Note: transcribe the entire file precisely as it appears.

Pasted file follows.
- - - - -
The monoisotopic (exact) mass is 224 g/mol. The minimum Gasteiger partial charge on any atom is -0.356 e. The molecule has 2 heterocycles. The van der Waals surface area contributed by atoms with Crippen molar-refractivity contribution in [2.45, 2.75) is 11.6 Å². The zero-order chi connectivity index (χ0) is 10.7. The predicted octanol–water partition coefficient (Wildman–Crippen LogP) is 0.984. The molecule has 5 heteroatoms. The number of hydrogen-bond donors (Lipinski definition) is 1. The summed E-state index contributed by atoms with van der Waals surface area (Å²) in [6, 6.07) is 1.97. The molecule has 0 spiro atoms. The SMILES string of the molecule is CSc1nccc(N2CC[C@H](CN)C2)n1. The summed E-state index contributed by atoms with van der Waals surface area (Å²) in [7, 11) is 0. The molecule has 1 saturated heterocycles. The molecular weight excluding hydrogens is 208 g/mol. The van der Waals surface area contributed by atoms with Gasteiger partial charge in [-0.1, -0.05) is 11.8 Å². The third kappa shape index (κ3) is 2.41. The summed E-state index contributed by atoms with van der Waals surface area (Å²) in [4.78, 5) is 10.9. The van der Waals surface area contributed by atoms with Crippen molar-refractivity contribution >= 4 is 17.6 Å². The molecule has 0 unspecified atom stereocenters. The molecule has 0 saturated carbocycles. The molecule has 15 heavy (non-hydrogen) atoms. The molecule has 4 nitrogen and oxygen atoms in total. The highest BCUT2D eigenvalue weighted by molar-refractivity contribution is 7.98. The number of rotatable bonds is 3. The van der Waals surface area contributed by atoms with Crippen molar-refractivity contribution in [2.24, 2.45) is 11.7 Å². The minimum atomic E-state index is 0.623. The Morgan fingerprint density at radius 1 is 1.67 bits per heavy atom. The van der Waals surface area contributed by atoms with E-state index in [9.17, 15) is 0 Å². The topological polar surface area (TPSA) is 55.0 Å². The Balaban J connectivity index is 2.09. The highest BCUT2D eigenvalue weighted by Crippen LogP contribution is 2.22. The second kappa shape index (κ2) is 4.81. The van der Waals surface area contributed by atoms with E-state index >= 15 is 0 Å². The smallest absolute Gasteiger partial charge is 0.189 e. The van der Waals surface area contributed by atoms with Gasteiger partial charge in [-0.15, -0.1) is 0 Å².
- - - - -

The monoisotopic (exact) mass is 224 g/mol. The minimum Gasteiger partial charge on any atom is -0.356 e. The molecule has 2 heterocycles. The van der Waals surface area contributed by atoms with Crippen molar-refractivity contribution in [2.45, 2.75) is 11.6 Å². The zero-order chi connectivity index (χ0) is 10.7. The predicted octanol–water partition coefficient (Wildman–Crippen LogP) is 0.984. The molecule has 5 heteroatoms. The number of hydrogen-bond donors (Lipinski definition) is 1. The summed E-state index contributed by atoms with van der Waals surface area (Å²) in [6, 6.07) is 1.97. The molecule has 0 spiro atoms. The SMILES string of the molecule is CSc1nccc(N2CC[C@H](CN)C2)n1. The summed E-state index contributed by atoms with van der Waals surface area (Å²) in [7, 11) is 0. The molecule has 1 saturated heterocycles. The molecular weight excluding hydrogens is 208 g/mol. The van der Waals surface area contributed by atoms with Gasteiger partial charge in [-0.1, -0.05) is 11.8 Å². The third kappa shape index (κ3) is 2.41. The summed E-state index contributed by atoms with van der Waals surface area (Å²) in [4.78, 5) is 10.9. The van der Waals surface area contributed by atoms with Crippen molar-refractivity contribution >= 4 is 17.6 Å². The molecule has 0 unspecified atom stereocenters. The molecule has 0 saturated carbocycles. The molecule has 15 heavy (non-hydrogen) atoms. The molecule has 4 nitrogen and oxygen atoms in total. The highest BCUT2D eigenvalue weighted by molar-refractivity contribution is 7.98. The number of rotatable bonds is 3. The van der Waals surface area contributed by atoms with Crippen molar-refractivity contribution in [2.24, 2.45) is 11.7 Å². The minimum atomic E-state index is 0.623. The Morgan fingerprint density at radius 1 is 1.67 bits per heavy atom. The van der Waals surface area contributed by atoms with E-state index in [9.17, 15) is 0 Å². The topological polar surface area (TPSA) is 55.0 Å². The Balaban J connectivity index is 2.09. The highest BCUT2D eigenvalue weighted by Crippen LogP contribution is 2.22. The second kappa shape index (κ2) is 4.81. The van der Waals surface area contributed by atoms with E-state index >= 15 is 0 Å². The smallest absolute Gasteiger partial charge is 0.189 e. The van der Waals surface area contributed by atoms with Gasteiger partial charge in [-0.15, -0.1) is 0 Å².